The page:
Biofeedback is a non-invasive treatment that alerts patients of their headache cues and teaches them relaxation techniques aimed at regulating those physical symptoms. At-home biofeedback tools come with a variety of options: finger sensors, handheld devices, electrodes, and more. These devices and sensors monitor physical symptoms in the body like skin temperature, heart rate, breathing rate, and muscle tension. The biofeedback device beeps or lights up when the symptoms are elevated and that beeping alerts the patient that they should begin practicing stress-reduction techniques.

Some patients are able to teach themselves how to manage biofeedback and relaxation techniques. However, most individuals go through a few practice sessions with a trained biofeedback expert before they start using this treatment at home. Many doctors give high praise to biofeedback for helping lessen the duration and severity of migraines.

3. Drink up!

For migraine sufferers, even the slightest form of dehydration can trigger a migraine attack. Drinking extra water may sound like the simplest form of treatment, but for many people, it works amazingly well. One study showed that drinking as little as four extra cups of water per day could significantly curb migraine attacks.

While prescription medications can help once a migraine begins its rage, one of these treatments might keep the frequency and intensity at bay. Let us know if you discover results from these techniques!

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Perimenopause: The Change Before “The Change”

Tired woman

The skinny on menopause has made the rounds.  You know about the hot flashes, mood swings and that any reference to “the change” is likely to bring your favorite middle-aged woman out swinging.  But did you know that most women experience perimenopause prior to menopause?  Similar to an opening act at a concert, perimenopause is the body’s way of saying “Batten down the hatches – the storm is coming.”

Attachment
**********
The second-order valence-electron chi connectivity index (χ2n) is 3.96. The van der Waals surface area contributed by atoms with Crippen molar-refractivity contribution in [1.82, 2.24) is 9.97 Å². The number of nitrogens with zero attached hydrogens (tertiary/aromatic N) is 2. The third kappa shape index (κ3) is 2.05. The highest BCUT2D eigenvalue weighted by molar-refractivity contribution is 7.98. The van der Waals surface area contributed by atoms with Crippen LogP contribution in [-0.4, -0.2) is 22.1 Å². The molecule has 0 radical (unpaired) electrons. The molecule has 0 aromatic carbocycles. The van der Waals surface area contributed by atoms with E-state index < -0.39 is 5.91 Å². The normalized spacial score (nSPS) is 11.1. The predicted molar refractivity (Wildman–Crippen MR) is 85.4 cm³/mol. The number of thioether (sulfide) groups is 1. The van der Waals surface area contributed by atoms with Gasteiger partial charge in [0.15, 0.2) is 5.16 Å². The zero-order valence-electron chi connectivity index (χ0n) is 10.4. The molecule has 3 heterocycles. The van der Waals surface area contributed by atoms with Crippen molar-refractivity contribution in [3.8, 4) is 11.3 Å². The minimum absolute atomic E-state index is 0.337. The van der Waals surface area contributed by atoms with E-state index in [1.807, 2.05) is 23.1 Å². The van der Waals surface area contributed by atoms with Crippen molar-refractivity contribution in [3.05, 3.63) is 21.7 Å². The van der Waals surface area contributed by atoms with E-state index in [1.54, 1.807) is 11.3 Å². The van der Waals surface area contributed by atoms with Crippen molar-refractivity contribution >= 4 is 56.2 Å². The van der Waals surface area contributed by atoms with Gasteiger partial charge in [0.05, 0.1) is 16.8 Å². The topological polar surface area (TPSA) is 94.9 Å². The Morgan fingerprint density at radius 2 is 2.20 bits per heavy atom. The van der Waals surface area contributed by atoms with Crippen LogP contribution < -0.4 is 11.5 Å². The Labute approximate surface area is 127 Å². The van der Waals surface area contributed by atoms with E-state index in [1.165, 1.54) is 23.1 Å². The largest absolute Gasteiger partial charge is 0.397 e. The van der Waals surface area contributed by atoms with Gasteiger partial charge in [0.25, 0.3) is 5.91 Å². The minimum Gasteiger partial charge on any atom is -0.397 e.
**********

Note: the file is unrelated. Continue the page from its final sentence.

Perimenopausal symptoms are not much different from menopausal symptoms.  Common symptoms are hot flashes, breast tenderness, decreased libido, fatigue, urine leakage, mood swings and insomnia.  Less common symptoms are vaginal dryness, incontinence, memory lapses and uterine bleeding.

The average length of perimenopause is about four years but there are outliers.  Some women may only have it for a few months while others can have it for a decade.  Onset usually occurs in the 40’s but some women may go into perimenopause in their late 30’s.

During perimenopause, estrogen levels are on an infinite roller coaster.  Menstrual cycles may be affected and periods may become longer, shorter, heavier, lighter or just more irregular.  The declining estrogen levels signal the body to stop producing eggs and the erratic hormone supplies cause a mass of confusion.  Pregnancy is still possible during menopause.

So aside from a lovely preview of your menopausal years, what do you get out of this?  Admittedly, not much.  The symptoms have during perimenopause are likely to mirror the symptoms you’ll have in menopause.  It’s important to note that perimenopausal symptoms can mimic other issues like thyroid dysfunction.  Consult with your physician to get an accurate diagnosis.

Thankfully, there is help.  Gynecologists may prescribe hormone replacement therapy in the form of oral medication or topical creams.  Adjustments in diet, supplementation and exercise may help alleviate uncomfortable symptoms.  Working out strategies to deal with symptoms during perimenopause will better prepare you for “the real thing.”  Knowing ahead of time what you’ll be dealing with should give you a little… pause.

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Diabetic Etiquette

Diabetes etiquette

For most of us, the thought of having to prick our fingers and give ourselves daily injections is downright scary.  For diabetes sufferers, it’s a simple fact of life.  Before you find yourself searching for what to say (or what not to say), consider these tips: 

Keep your advice about nutrition to yourself.  The diabetic knows what he or she can and cannot eat.  They’ve worked out the details with their trusted physician and know what they’re doing, thankyouverymuch.